Avoid These Common Breeding Season MistakesAvoid These Common Breeding Season Mistakes
Tim and Chandy Olson, a South Dakota couple who have dedicated their careers to beef cattle reproduction, see several common mistakes that could be avoided.
March 1, 2011
What can you do this year to better ensure that your herd has a successful breeding season? Tim and Chandy Olson, a South Dakota couple who have dedicated their careers to beef cattle reproduction, see several common mistakes that could be avoided.
Together, the couple handles 50,000-60,000 cattle/year; Tim has worked as a beef specialist for Select Sires for the past 17 years, while Chandy is a self-employed DVM through her business CATL Resources. Tim will typically artificially inseminate (AI) over 10,000 head of cattle in a 90-day period, and Chandy will ultrasound pregnancy test 30,000 cows.
Their services range from selling semen and providing fertility and ultrasound testing to turnkey synchronization programs including heat detection and AI. The duo works with beef herds in the Dakotas, Wyoming and southeast Montana.
Four common mistakes
Based on their experiences, the Olsons suggest four management mistakes that can easily be corrected to improve your herd’s reproductive success.
1. Slowly extending the calving season. Making excuses for cows that breed late and keeping them in the herd frequently leads to problems the following year. Chandy explains, “These cows have the highest risk for being disease carriers as well as being reproductively inferior to the rest of the herd.”
2. Expecting thin cows to breed. Cattlemen must recognize that middle-aged cows handle grazing pressure and lower body condition better than young and old cows. “If the body condition of your middle-aged cows is marginal, it’s a good bet the youngest and oldest cows will have difficulty breeding under the same conditions,” Tim says.
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3. Not paying enough attention to herd bulls. Although an annual breeding soundness exam is always recommended prior to the breeding season, there are other factors that are just as integral to successful breeding, the duo says. For instance:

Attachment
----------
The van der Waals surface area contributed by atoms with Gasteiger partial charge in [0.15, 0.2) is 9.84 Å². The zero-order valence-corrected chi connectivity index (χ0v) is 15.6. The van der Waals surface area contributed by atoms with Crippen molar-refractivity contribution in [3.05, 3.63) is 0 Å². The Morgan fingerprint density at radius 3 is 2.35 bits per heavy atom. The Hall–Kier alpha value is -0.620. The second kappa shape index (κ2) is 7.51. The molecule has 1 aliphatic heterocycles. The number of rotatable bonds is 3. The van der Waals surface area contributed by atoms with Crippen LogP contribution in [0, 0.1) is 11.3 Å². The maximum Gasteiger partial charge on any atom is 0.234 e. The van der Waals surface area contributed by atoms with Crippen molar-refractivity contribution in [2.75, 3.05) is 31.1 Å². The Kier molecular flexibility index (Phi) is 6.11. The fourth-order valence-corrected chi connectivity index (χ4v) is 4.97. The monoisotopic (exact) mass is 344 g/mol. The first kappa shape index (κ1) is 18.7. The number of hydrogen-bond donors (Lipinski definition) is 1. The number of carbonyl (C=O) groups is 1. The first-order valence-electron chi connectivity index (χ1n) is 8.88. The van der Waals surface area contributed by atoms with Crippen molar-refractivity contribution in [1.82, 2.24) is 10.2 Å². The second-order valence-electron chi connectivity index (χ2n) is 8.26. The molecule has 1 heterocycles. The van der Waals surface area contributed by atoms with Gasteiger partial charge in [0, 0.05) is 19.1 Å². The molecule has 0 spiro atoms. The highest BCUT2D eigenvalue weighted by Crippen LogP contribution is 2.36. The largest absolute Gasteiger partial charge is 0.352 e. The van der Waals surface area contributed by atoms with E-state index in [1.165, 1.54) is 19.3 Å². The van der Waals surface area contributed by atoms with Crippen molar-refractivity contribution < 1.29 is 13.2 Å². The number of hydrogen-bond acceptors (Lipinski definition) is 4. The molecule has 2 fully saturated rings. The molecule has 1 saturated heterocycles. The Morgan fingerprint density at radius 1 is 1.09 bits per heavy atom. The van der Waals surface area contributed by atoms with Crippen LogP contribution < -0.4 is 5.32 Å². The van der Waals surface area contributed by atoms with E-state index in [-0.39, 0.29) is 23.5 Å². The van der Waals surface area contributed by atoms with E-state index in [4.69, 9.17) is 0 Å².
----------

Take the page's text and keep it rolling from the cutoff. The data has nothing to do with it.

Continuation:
Yearling bulls that will breed on pasture should be adapted to grass prior to turnout and should not be overly fat at the beginning of the breeding season.
Bulls should receive prebreeding vaccinations similar to the cowherd.
Fly control and vaccinations such as pinkeye and foot rot should be considered for the bull battery.
4. Not paying enough attention to synchronization protocols. Utilizing estrus synchronization and AI can be an effective management tool to increase pregnancy and conception rates. But, attention to detail in the synchronization protocol schedule and the correct administration of synchronization drugs is very important. “Poor drug administration can take a program that usually has a 90% estrus response rate down to 50%,” Tim says.
He adds, “Many of the producers we work with on synchronization programs have shortened their breeding seasons and have up to 90% of their cows bred in less than 30 days.”
Handling is important, too
Animal handling that’s efficient and low-stress on the cattle – and people – is equally important to any successful program. Because of the volume of animals this couple handles in a year, they have firsthand knowledge about which facilities and handling tactics work..
The Olsons say the most common mistake is trying to handle too many cattle at one time. “You can handle large numbers in a day, but you’ve got to bring them into the crowd pen and alley three to four head at a time,” Tim says. “You may take more steps in a day, but you can work the cattle a lot faster.”
It’s not uncommon for the couple to easily work 500-1,000 head/day. “We’ve done nearly 1,100 head in six hours using portable equipment,” Tim reports.
In addition to working a few head at a time, Tim emphasizes the importance of working cattle in an alley from “front to back.”
“The natural tendency is to go to the cow’s hip, but cattle cooperate better when they can see you. You need to get her attention by walking past her head; she will move forward almost all the time.”
For producers looking to improve their handling facilities, the Olsons say it’s important to design a system that can be operated with just one or two people. Tim has provided input to numerous producers in designing their facilities, and was consulted in the design of cattle facilities at the North Dakota State University Research Center in Carrington.
They also believe that portable equipment set up in a pasture is a viable option. They frequently synchronize, breed and preg-check 500-1,000 head/day with such facilities.
Sidebar: Preg-checking is a report card
Once breeding season is complete, Chandy Olson, DVM, says ultrasound pregnancy testing the herd is an equally important management tool to determine calving dates and identify any fertility concerns.
Herds with an abnormal amount of open or late calving cows may indicate a reproductive-disease problem, a bull fertility problem, or more frequently a nutritional or stocking rate problem.
She says the best time to ultrasound is between 30 and 100 days of gestation – but can be done as late as 120 days. Frequently producers will ultrasound cows when they precondition calves because the cows and calves are already sorted.
Based on the calving date information, Olson says cows can be divided into calving groups that are 20-30 days apart (i.e., early, middle and late calving groups). This can help decrease feed costs and focus labor efforts during calving.
Kindra Gordon is a freelancer based in Whitewood, SD.
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